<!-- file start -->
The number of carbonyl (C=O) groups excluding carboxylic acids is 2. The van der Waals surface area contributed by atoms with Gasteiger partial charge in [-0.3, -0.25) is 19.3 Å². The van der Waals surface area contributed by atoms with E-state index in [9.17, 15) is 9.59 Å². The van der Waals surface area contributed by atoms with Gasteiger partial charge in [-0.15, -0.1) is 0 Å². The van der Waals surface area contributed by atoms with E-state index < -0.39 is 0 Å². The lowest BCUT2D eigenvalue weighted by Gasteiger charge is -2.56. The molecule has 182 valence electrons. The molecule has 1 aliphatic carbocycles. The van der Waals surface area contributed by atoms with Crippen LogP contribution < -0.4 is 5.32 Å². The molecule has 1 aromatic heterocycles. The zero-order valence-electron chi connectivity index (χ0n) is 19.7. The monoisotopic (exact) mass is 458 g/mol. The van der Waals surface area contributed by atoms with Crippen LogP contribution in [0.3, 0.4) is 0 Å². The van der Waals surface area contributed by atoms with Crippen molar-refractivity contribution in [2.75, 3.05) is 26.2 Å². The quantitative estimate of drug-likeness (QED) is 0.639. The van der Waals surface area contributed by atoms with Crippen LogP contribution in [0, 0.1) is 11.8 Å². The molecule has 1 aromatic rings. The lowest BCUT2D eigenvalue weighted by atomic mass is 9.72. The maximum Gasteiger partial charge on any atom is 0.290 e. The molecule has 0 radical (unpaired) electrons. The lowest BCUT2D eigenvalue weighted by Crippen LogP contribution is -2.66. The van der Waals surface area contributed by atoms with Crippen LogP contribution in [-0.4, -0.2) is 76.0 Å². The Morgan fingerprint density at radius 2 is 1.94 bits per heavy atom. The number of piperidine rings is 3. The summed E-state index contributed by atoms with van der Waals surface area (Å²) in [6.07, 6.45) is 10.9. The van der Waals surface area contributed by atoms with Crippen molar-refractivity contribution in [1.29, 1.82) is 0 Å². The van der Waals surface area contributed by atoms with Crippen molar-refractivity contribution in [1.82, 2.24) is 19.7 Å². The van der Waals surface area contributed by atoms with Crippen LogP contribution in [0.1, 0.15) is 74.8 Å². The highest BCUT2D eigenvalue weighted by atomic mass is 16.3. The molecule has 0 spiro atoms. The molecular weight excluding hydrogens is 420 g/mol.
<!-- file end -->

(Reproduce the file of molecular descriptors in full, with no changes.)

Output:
The number of carbonyl (C=O) groups excluding carboxylic acids is 2. The van der Waals surface area contributed by atoms with Gasteiger partial charge in [-0.3, -0.25) is 19.3 Å². The van der Waals surface area contributed by atoms with E-state index in [9.17, 15) is 9.59 Å². The van der Waals surface area contributed by atoms with Gasteiger partial charge in [-0.15, -0.1) is 0 Å². The van der Waals surface area contributed by atoms with E-state index < -0.39 is 0 Å². The lowest BCUT2D eigenvalue weighted by Gasteiger charge is -2.56. The molecule has 182 valence electrons. The molecule has 1 aliphatic carbocycles. The van der Waals surface area contributed by atoms with Crippen LogP contribution < -0.4 is 5.32 Å². The molecule has 1 aromatic heterocycles. The zero-order valence-electron chi connectivity index (χ0n) is 19.7. The monoisotopic (exact) mass is 458 g/mol. The van der Waals surface area contributed by atoms with Crippen LogP contribution in [0.3, 0.4) is 0 Å². The van der Waals surface area contributed by atoms with Crippen molar-refractivity contribution in [2.75, 3.05) is 26.2 Å². The quantitative estimate of drug-likeness (QED) is 0.639. The van der Waals surface area contributed by atoms with Crippen LogP contribution in [0, 0.1) is 11.8 Å². The molecule has 1 aromatic rings. The lowest BCUT2D eigenvalue weighted by atomic mass is 9.72. The maximum Gasteiger partial charge on any atom is 0.290 e. The molecule has 0 radical (unpaired) electrons. The lowest BCUT2D eigenvalue weighted by Crippen LogP contribution is -2.66. The van der Waals surface area contributed by atoms with Crippen LogP contribution in [-0.4, -0.2) is 76.0 Å². The Morgan fingerprint density at radius 2 is 1.94 bits per heavy atom. The number of piperidine rings is 3. The summed E-state index contributed by atoms with van der Waals surface area (Å²) in [6.07, 6.45) is 10.9. The van der Waals surface area contributed by atoms with Crippen molar-refractivity contribution in [1.29, 1.82) is 0 Å². The van der Waals surface area contributed by atoms with Crippen molar-refractivity contribution in [1.82, 2.24) is 19.7 Å². The van der Waals surface area contributed by atoms with Crippen LogP contribution in [0.1, 0.15) is 74.8 Å². The highest BCUT2D eigenvalue weighted by atomic mass is 16.3. The molecule has 0 spiro atoms. The molecular weight excluding hydrogens is 420 g/mol.